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Preparing a social media crisis response plan
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Preparing a social media crisis response plan


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How to deal with a social media crisis? Find out..

How to deal with a social media crisis? Find out..

Published in: Social Media, Technology, Business
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  • 2. “a crisis is “the perception of an unpredictable event that threatens important expectancies of stakeholders and can seriously impact an organization’s performance and generate negative outcomes” - Coombs
  • 3. UNDERSTANDING THE RISKS  Reputational risks: Damage to brand and image, mistakes visible to all  Misinformation: Propagation of incorrect/false information, misinterpretation of information, lack of context  Security: Hacking of accounts, gateway for viruses, breach of privacy, redirection of url/posts  Lack of control: Little control over message and sentiment, comments and people misrepresenting the company/brand; inability to retract misinformation; hard to enforce legal & compliance requirements  Employee issues: Release of sensitive information, loss of productivity, inappropriate messages, general lack of understanding of how to use social media
  • 4. SOURCES Internal  Employees/freelancers  Facilities  Vendors/Suppliers/Consultants  Distributors/Resellers/partners  Product External  Acts of Nature  Market  Government  Legal Restrictions/Law  Customers  Advocacy Groups
  • 5. UNDERSTANDING THE FACTORS  Speed of response: In a crisis you have to think quickly, and act quickly  Visibility: The age of being able to hide behind a corporate press statement in response to a crisis is, effectively, gone. The statement plays its part, of course, but a more human and transparent response will come on Facebook, Twitter, blogs and forums. These are highly visible channels, and the effectiveness of a response is judged on them.  Unpredictability: It was hard enough for marketing teams dealing with the press through a crisis, but now we deal directly with the public through social media channels. And members of the public won’t have an objective view; each will bring a personal agenda and emotion to the issue.  Lack of control. It is no more possible to control conversations on social media than it is to control conversations in the home. Corporate control has no place on social pages that are, often, deeply personal.  This is a new industry. That means every action by a company managing a crisis is being watched, scrutinised and analysed. Your peers are learning from your handling of an issue, good and bad.  The boomerang effect. Whatever you do in a crisis could come back to bite you. The temptation is to retreat to a safe place and ignore what’s going on, but the public nature of social media means this isn’t possible any more.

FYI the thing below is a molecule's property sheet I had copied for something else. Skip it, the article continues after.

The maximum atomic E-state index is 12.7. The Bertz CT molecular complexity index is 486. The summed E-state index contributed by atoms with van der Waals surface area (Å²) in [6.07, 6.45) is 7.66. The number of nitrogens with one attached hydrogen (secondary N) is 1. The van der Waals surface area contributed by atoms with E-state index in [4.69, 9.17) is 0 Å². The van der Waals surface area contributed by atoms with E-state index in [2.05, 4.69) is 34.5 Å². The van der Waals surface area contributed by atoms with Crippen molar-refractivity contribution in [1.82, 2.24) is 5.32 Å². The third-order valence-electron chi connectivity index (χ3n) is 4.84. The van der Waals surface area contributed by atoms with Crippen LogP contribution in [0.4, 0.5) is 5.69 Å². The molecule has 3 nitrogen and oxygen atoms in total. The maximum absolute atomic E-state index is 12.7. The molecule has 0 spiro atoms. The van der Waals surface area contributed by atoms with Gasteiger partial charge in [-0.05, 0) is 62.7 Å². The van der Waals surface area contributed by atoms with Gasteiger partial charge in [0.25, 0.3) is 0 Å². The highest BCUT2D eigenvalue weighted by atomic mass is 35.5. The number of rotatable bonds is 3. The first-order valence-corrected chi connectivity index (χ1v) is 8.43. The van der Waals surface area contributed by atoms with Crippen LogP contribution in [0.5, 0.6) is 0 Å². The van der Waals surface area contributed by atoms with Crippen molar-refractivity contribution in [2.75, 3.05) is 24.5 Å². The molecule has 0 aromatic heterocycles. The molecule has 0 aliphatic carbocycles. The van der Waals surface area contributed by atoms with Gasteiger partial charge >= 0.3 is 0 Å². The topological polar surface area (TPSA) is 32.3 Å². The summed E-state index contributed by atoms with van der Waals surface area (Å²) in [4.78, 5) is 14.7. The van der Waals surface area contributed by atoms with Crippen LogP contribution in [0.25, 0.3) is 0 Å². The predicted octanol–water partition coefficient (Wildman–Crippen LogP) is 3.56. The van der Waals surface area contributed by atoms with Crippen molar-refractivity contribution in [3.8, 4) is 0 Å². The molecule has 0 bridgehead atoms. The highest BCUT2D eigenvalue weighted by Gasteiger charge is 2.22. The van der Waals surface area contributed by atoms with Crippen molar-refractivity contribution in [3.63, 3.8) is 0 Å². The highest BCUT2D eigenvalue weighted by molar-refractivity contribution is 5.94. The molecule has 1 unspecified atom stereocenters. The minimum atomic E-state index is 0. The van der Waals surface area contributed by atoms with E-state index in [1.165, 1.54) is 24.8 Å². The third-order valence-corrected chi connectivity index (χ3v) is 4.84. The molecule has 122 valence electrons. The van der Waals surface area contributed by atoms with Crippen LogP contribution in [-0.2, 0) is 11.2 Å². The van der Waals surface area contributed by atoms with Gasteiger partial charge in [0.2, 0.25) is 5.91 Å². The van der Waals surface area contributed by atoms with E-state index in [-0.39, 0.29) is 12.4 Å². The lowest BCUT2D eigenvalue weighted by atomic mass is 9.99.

• 6. PHASES Anticipation Recovery Readiness Response Reassurance Lessons
  • 7. ANTICIPATION AND REHEARSAL  Crisis mapping (sources plus response points)  Full scale rehearsal  Policies, Crisis Team and Procedures  Crisis Monitoring  Crisis Communication Strategy  Crisis Action Plan  Crisis Standard Communications Template  Build Confidence
  • 8. PREPARE  Invest in the right tools: Monitoring and social listening tools will help filter out the information you need to know about from the background chatter.  Crisis team: to handle episodes; preferably including members from  PR and reputation management  Customer service  Corp comm  Marketing  Legal  Tech support  Social media and social listening  Community management
  • 9. PLAN  Define a crisis: what will it look like? “Mayday”  Who all have passwords for your social channels?  Have a social media policy in place for employees and partners  Bank goodwill to buffer your reputation  Severity of crisis should determine the response  Determine channels of engagement during a crisis  Figure out levels of response  Define an escalation path  What do you have to lose – be clear  How long will it take to put this behind you?  Have a situation room  Have clearly defined response roles; with adequate backup
  • 10. RESPONSE  Avoid cover ups – they don’t work and often backfire  Do not deny or accept any allegation immediately  Avoid procrastination  Acknowledge impact and ‘victims’  Commit to investigate  Commit to sharing information and cooperation  Share corrective action plan if available  Respond in the format in which the crisis was received  Authorise community managers to act on your behalf  Check your facts
  • 11. COMMUNICATE  Start with your reputation – initial goodwill level  If you do not necessarily have all of the information at the given time, then say so. Tell them that you are working to get more information  Involve senior management, early on  Tone of communication – consistency across channels  Remember you cannot control the spread of stories on social media  You can only respond  Do not overreact or be extra defensive  Be patient and listen and understand the issue before responding (every issue is not a crisis)
  • 12. RECOVERY AND REASSURANCE  Start with a honest acknowledgement of oversight  Reaffirm commitment to all stakeholders and values  Reaffirm commitment to correction  Demonstrate results in line with commitments  If an active Voice of Customer program is on, leverage it to reach out to customers